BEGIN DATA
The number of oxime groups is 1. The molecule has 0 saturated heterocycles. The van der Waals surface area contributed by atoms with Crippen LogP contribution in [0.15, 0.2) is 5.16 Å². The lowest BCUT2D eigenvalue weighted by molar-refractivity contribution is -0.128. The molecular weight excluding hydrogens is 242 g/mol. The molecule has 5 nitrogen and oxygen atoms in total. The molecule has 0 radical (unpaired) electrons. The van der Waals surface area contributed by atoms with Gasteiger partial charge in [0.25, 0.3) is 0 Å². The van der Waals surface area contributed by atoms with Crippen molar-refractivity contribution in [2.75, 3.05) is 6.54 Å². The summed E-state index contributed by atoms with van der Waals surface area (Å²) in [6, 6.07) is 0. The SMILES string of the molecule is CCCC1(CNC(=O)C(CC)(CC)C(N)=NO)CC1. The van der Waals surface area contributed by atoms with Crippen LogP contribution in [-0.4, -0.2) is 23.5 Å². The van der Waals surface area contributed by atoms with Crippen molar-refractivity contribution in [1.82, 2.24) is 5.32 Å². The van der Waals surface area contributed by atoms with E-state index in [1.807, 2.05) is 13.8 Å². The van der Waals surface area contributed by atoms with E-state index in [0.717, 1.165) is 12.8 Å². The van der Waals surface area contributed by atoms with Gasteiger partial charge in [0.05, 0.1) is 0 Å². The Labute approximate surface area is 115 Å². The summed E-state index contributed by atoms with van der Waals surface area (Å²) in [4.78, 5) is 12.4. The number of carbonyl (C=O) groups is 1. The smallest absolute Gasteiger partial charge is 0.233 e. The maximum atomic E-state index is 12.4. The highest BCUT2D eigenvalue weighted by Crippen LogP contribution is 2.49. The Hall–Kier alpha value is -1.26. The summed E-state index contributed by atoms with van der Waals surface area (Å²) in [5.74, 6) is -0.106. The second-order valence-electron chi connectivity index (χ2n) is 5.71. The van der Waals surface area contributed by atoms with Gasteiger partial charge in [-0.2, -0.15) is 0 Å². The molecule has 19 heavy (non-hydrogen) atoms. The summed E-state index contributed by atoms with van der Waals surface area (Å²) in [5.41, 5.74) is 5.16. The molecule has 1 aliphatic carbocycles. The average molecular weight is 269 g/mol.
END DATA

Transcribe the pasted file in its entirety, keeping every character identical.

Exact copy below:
The number of oxime groups is 1. The molecule has 0 saturated heterocycles. The van der Waals surface area contributed by atoms with Crippen LogP contribution in [0.15, 0.2) is 5.16 Å². The lowest BCUT2D eigenvalue weighted by molar-refractivity contribution is -0.128. The molecular weight excluding hydrogens is 242 g/mol. The molecule has 5 nitrogen and oxygen atoms in total. The molecule has 0 radical (unpaired) electrons. The van der Waals surface area contributed by atoms with Gasteiger partial charge in [0.25, 0.3) is 0 Å². The van der Waals surface area contributed by atoms with Crippen molar-refractivity contribution in [2.75, 3.05) is 6.54 Å². The summed E-state index contributed by atoms with van der Waals surface area (Å²) in [6, 6.07) is 0. The SMILES string of the molecule is CCCC1(CNC(=O)C(CC)(CC)C(N)=NO)CC1. The van der Waals surface area contributed by atoms with Crippen LogP contribution in [-0.4, -0.2) is 23.5 Å². The van der Waals surface area contributed by atoms with Crippen molar-refractivity contribution in [1.82, 2.24) is 5.32 Å². The van der Waals surface area contributed by atoms with E-state index in [1.807, 2.05) is 13.8 Å². The van der Waals surface area contributed by atoms with E-state index in [0.717, 1.165) is 12.8 Å². The van der Waals surface area contributed by atoms with Gasteiger partial charge in [0.05, 0.1) is 0 Å². The Labute approximate surface area is 115 Å². The summed E-state index contributed by atoms with van der Waals surface area (Å²) in [4.78, 5) is 12.4. The number of carbonyl (C=O) groups is 1. The smallest absolute Gasteiger partial charge is 0.233 e. The maximum atomic E-state index is 12.4. The highest BCUT2D eigenvalue weighted by Crippen LogP contribution is 2.49. The Hall–Kier alpha value is -1.26. The summed E-state index contributed by atoms with van der Waals surface area (Å²) in [5.74, 6) is -0.106. The second-order valence-electron chi connectivity index (χ2n) is 5.71. The van der Waals surface area contributed by atoms with Gasteiger partial charge in [-0.2, -0.15) is 0 Å². The molecule has 19 heavy (non-hydrogen) atoms. The summed E-state index contributed by atoms with van der Waals surface area (Å²) in [5.41, 5.74) is 5.16. The molecule has 1 aliphatic carbocycles. The average molecular weight is 269 g/mol.